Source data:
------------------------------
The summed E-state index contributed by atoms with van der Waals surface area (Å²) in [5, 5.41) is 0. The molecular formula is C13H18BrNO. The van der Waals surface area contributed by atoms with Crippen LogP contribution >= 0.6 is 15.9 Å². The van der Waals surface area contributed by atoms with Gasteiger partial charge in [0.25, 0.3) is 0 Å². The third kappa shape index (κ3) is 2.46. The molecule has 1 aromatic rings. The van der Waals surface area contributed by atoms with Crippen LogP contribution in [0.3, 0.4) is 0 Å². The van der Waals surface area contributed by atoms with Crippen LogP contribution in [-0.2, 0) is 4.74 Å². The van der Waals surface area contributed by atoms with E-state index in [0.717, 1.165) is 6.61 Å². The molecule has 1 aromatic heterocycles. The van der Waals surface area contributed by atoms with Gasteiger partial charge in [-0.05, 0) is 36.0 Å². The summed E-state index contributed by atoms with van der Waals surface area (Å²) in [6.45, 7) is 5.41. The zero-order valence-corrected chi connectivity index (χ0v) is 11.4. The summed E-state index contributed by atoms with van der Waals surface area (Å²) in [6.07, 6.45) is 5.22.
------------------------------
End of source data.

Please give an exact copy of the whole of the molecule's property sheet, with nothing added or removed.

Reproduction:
The summed E-state index contributed by atoms with van der Waals surface area (Å²) in [5, 5.41) is 0. The molecular formula is C13H18BrNO. The van der Waals surface area contributed by atoms with Crippen LogP contribution >= 0.6 is 15.9 Å². The van der Waals surface area contributed by atoms with Gasteiger partial charge in [0.25, 0.3) is 0 Å². The third kappa shape index (κ3) is 2.46. The molecule has 1 aromatic rings. The van der Waals surface area contributed by atoms with Crippen LogP contribution in [0.3, 0.4) is 0 Å². The van der Waals surface area contributed by atoms with Crippen LogP contribution in [-0.2, 0) is 4.74 Å². The van der Waals surface area contributed by atoms with E-state index in [0.717, 1.165) is 6.61 Å². The molecule has 1 aromatic heterocycles. The van der Waals surface area contributed by atoms with Gasteiger partial charge in [-0.05, 0) is 36.0 Å². The summed E-state index contributed by atoms with van der Waals surface area (Å²) in [6.45, 7) is 5.41. The zero-order valence-corrected chi connectivity index (χ0v) is 11.4. The summed E-state index contributed by atoms with van der Waals surface area (Å²) in [6.07, 6.45) is 5.22.